3 Fundamental UX Changes Coming to Facebook

​Perhaps you heard about the Facebook phone this week, well we’re not here to talk about chat heads, or Facebook Home today. Though we will soon.

Today, we’re going to review three fundamental user experience changes that are coming to Facebook this year. In short, they include the following…

  1. Graph Search
  2. Newsfeed
  3. Threaded Comments

Graph Search – Your social data uncovered

Graph Search provides search of user data (however accurate or inaccurate it may be).

Graph Search provides search of user data (however accurate or inaccurate it may be).

What is graph search, and why do I care? Graph search is Facebook’s search engine of user profil​​e data. In all fairness, they would likely suggest it is a search engine of the entire social graph – your profile info., page info as well as like button and other off-site user activity. However you define it, Graph Search is poised to shake things up.

Graph Search is not meant to be a Google search replacement (in the short term).  It is a different kind of search. Today it is a potentially confusing tool. Users have noted the strangeness in the areas of both the search functions and structure, as well as question the usefulness of the information available by the service. There is much yet to be discovered by Facebook and it’s users around the potential for Graph Search.

Graph Search has something to provide both advertisers and users. By including Facebook’s Nearby Places service, the social network looks to create more local reviews of businesses from users within a close geographic proximity. Incentive programs, useful information and the opportunity to champion a new area of the online space makes Graph Search + Nearby Places an enticing offer for local businesses and online marketers alike.

Once more test cases prove out; once more sharpness in the system arrives, Graph Search will fundamentally change the Facebook user experience.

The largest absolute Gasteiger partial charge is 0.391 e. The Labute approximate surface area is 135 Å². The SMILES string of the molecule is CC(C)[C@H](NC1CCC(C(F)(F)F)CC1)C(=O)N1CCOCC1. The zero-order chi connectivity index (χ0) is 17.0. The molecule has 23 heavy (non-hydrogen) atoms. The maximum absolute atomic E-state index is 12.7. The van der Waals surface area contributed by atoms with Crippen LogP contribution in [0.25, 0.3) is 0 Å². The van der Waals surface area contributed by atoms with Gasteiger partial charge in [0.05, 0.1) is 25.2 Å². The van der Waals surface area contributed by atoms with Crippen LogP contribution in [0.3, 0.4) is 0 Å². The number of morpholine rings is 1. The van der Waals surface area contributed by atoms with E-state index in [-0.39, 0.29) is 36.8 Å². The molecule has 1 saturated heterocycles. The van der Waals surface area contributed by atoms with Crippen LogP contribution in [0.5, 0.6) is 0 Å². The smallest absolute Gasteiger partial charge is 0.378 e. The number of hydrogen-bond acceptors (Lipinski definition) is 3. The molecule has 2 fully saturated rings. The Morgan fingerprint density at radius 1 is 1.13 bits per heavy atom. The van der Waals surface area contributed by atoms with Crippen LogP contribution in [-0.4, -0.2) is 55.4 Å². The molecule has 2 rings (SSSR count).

Newsfeed – Unifying the experience with a mobile lead

Newsfeed will unify the mobile-tablet-and-desktop experiences for users.

Newsfeed will unify the mobile-tablet-and-desktop experiences for users.

Newsfeed is a unification of the experience with a heavy mobile lead. It will, predictably, become one more somewhat minor user interface updates in a whole series of enhancements as Facebook iterates it’s layout, design and user experience to be more and more mobile-friendly.

Today, this change seems fairly significant, but I predict in the not to distant future newsfeed will be just another update in a long continuum of updates (don’t they all seem to go this way?).

Overall, this will provide a more seamless experience across device types. I’m interested to see how they handle (if they address) click options differently. Commonly, mobile interface, or design features big buttons to accommodate a users ‘clicking’ with their thumbs. Desktop hyperlinked text phrases and other ‘click’ options don’t require such large buttons (or accommodation). In this age of the responsive website this aspect of the user experience is pretty fascinating.

Combined these UI changes  - navigation changes, information retrieval and display processes - have and continue to change the look and experience of Facebook, we’ll see what this unification does to put Facebook into the mobile-future for users.

Threaded Comments – Our coversation re-organized and renewed

Threaded Comments will launch for all pages in July.

Threaded Comments will launch for all pages in July.

Already started for many larger pages, threaded comments also stand to shake things up a bit.  I see this update as one that may help further lead the web-space into a frenzy of personal conversations going in a million different directions.

Threaded messages ‘help organize’ conversations by fragmenting them into new and subsequent conversations. This update alone, I don’t think will turn our world upside down. However, I do look at this as one more iteration in a continuum of updates that (combined with a tech-thirsty, wired-world) will demonstrate further how we are moving swiftly into an age of communication that might even more readily be classified as ‘controlled chaos’.